Transfusion in the year 2014
Each year, about 200,000 erythrocyte concentrates are administered to between 50,000 and 60,000 patients in Norwegian hospitals (6, 7). The majority of patients are elderly individuals with anaemia due to neoplastic or other chronic diseases (6). In 2012, a total of 24,508 platelet concentrates were transfused (7), the majority probably in association with myelosuppressive chemotherapy. At Oslo University Hospital, 1,525 patients received 8,871 platelet concentrates in 2012 (unpublished data), and it can therefore be assumed that 4,000 – 5,000 patients received platelet concentrates nationwide. The number of patients who receive plasma products has not been studied, but haemorrhagic conditions and immune disorders probably represent the largest diagnostic groups in need of such treatment.
Based on product prices at the Oslo Blood Bank in 2013, products from Norwegian blood banks are worth an estimated 600 – 700 million NOK per year. The international industry supplying products and services related to transfusion is worth many billions (8). Globally, more than 100 million units of 450 ml whole blood are collected (9) and approximately 40,000 tons of plasma are fractionated (G. Zerlauth, Baxter GmbH, personal communication, 2011). The transfusion service has become an important global player.
Blood banks meet clinician-defined needs, but often the indications for and results of transfusions are not documented in a satisfactory manner (6). This may suggest that the decision to transfuse is not always adequately thought through. This is not new; as early as 1985, Heistø suggested (10) that the clinical use of blood products often occurred on insufficient grounds.
This assumption is supported by the significant differences in transfusion practices seen between comparable countries and hospitals (11) – (13). Among the Nordic countries, Norway has the lowest use of erythrocytes for transfusion in relation to population size, but has long had higher levels of use than, for example, the Netherlands, which has moreover reduced its use by more than 20 % since the turn of the millennium (14). In Norway, a continuous increase in use has now turned into a slight decrease (7), despite an ageing population.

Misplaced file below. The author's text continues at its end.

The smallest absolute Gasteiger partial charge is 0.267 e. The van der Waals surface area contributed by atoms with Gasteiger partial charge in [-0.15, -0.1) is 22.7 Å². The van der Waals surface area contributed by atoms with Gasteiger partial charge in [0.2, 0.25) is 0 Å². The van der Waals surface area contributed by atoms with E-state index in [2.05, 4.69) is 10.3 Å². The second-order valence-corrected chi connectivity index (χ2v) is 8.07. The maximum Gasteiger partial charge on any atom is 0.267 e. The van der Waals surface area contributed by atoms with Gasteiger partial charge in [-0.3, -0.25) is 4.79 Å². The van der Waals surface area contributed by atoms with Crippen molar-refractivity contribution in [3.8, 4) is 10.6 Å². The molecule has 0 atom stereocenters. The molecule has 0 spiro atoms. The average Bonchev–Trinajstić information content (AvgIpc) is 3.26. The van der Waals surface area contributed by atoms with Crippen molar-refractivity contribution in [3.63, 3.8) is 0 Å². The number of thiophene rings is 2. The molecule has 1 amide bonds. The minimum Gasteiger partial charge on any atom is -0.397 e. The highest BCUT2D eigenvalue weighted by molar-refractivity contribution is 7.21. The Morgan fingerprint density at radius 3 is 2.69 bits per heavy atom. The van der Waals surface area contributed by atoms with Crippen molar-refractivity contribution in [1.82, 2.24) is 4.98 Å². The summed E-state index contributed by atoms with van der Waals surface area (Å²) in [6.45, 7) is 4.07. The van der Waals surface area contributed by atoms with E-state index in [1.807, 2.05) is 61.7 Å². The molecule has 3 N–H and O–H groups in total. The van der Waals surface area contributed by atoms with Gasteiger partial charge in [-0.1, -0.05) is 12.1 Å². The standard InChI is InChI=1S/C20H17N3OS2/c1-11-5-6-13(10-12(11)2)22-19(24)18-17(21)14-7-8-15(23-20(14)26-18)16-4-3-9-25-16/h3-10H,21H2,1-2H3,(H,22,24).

High dose intravenous immunoglobulin (IVIG) can alter, or «modulate», an unwanted immune response, and is attempted as a treatment for many otherwise intractable conditions. While for certain disorders this treatment must now be considered established, the evidence base is often weak (16). In Norway and other Western countries, use of IVIG increased greatly after the start of the millennium. By 2009, use had reached levels beyond what could be achieved with plasma collected domestically. Norway's system of self-sufficiency for plasma products had to be discontinued. Instead, Norwegian plasma is now sold to the European commercial plasma industry, which then delivers desired products back in accordance with contracts with regional health authorities (17). This also includes plasma from paid donors.
Norway has approximately 100,000 volunteer, unpaid blood donors. These individuals satisfy what are probably the world’s most stringent selection criteria, and safety for patients is excellent (18). Voluntary, unpaid blood donation began in the Allied countries during World War II as a way for the civilian population to support the fight for a free society (8). Donating blood voluntarily and without pay is a reflection of socio-ethical values (19). A secondary rationale is that volunteer, unpaid blood donors may be less susceptible to blood-transmissible infections than paid donors (20), although such differences are not always evident (21). International organisations advise member states to remain self-sufficient in blood and plasma products with the help of volunteer, unpaid donors (17), also to prevent the commercialisation of human tissue (22). The Norwegian transfusion service is working to restore the balance between blood donation and blood use with the help of such volunteer, unpaid donors (17).